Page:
You then want to determine user intent with regard to these page groupings. Continuing with the page groups above, for example, users on your product/service pages are likely closer to converting, while users on your homepage might just be checking out your company for the first time.
If you set up retargeting audiences based on these page groups, you can then tailor your ads to match user intent. You might want your more aggressive, salesy ads to target your “product/service page” audience, while you could offer additional resources to your “homepage” audience instead of pushing sales on them.
Properly segmenting your audiences according to user intent is a great way to boost your effectiveness when it comes to retargeting campaigns.
2. Put a frequency cap on your retargeting campaign
This is one of the single most important steps in all of remarketing. Google lets you impose a frequency cap on your remarketing campaign, so that users aren’t getting blasted by your ads 24/7.
You can choose a monthly, weekly, or daily limit, but you should almost always err on the conservative side. Internet users fully expect advertisements, but they will take note if they’re seeing ads for “Joe’s Body Shop” 5 times a day.
AdWords keeps tabs on your frequency data, so if you’re not sure exactly where you should set your frequency, you can always raise or lower the cap after you have some data to dig into.
3. Don’t waste money on users that have already converted
This is one that’s easy to forget about. After a user converts (via your remarketing campaign or otherwise), they’ll still be a part of whatever audience list they initially were added to until that cookie expires.
This means that even after they purchase a specific product, they could still see ads for that product – which is a waste of your advertising budget.
This is where “burn pixels” become useful. These are tracking pixels that remove users from a certain remarketing list.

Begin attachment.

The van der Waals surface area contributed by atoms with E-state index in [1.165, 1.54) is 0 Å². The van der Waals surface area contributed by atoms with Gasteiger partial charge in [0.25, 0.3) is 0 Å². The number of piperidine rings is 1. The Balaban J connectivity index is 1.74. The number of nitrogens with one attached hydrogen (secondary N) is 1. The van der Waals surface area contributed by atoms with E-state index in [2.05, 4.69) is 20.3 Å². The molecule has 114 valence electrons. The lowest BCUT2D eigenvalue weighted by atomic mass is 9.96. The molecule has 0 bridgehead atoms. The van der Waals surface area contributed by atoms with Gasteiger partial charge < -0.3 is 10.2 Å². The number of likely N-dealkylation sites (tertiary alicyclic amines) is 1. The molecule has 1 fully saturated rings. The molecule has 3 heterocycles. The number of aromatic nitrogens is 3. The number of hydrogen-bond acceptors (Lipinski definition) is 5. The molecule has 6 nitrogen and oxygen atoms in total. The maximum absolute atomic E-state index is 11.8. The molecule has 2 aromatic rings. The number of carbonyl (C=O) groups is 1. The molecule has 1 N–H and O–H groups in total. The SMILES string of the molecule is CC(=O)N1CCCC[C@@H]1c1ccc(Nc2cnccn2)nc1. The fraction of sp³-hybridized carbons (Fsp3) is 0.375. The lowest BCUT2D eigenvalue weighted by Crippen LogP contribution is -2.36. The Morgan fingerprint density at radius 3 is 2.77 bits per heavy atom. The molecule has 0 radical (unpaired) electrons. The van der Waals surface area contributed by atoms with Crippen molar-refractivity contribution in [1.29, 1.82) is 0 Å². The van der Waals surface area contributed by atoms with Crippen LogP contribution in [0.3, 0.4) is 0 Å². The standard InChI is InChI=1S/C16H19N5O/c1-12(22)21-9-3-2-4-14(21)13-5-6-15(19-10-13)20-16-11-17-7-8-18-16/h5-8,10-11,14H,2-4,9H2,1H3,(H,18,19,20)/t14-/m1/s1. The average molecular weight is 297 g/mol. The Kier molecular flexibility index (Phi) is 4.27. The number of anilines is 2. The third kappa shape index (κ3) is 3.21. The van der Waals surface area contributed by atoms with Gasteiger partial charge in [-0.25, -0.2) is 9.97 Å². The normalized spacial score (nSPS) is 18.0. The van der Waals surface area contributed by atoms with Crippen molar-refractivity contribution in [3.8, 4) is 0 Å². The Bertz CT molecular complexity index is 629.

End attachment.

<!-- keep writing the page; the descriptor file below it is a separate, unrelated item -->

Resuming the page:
It’s easy to solve this issue with Google. You can simply create a new remarketing list consisting of users that have converted. You can then upload that list as a “negative audience” within your remarketing campaign, so that users who’ve already converted won’t be targeted by that specific campaign.
You can even go a step further here and target those already-converted users with new ads, either upselling them, offering other resources, or whatever else you might want them to see.
4. Send remarketing traffic to tailored landing pages
This tip applies to any online advertising campaign, but is even more applicable when it comes to remarketing audiences.
If you’re running a normal AdWords campaign, you can create landing pages tailored to users based on the keywords each ad targets. With remarketing campaigns, you can do the same thing but based on past behavior, which is often a stronger foundation for landing page relevance.
Because you know they’ve already been on a certain section of your website, you can be even more confident that you know what they want to see in a landing page. Taking the time to set up proper landing pages for your remarketing campaigns can result in some of the highest landing page conversion rates you’ll ever see!
Do you have any remarketing tips and tricks?
Remarketing ad campaigns vary from industry to industry and even from business to business. If you have any suggestions for remarketing audience segmenting, optimization techniques, or any other tips related to remarketing, let us know in the comments below!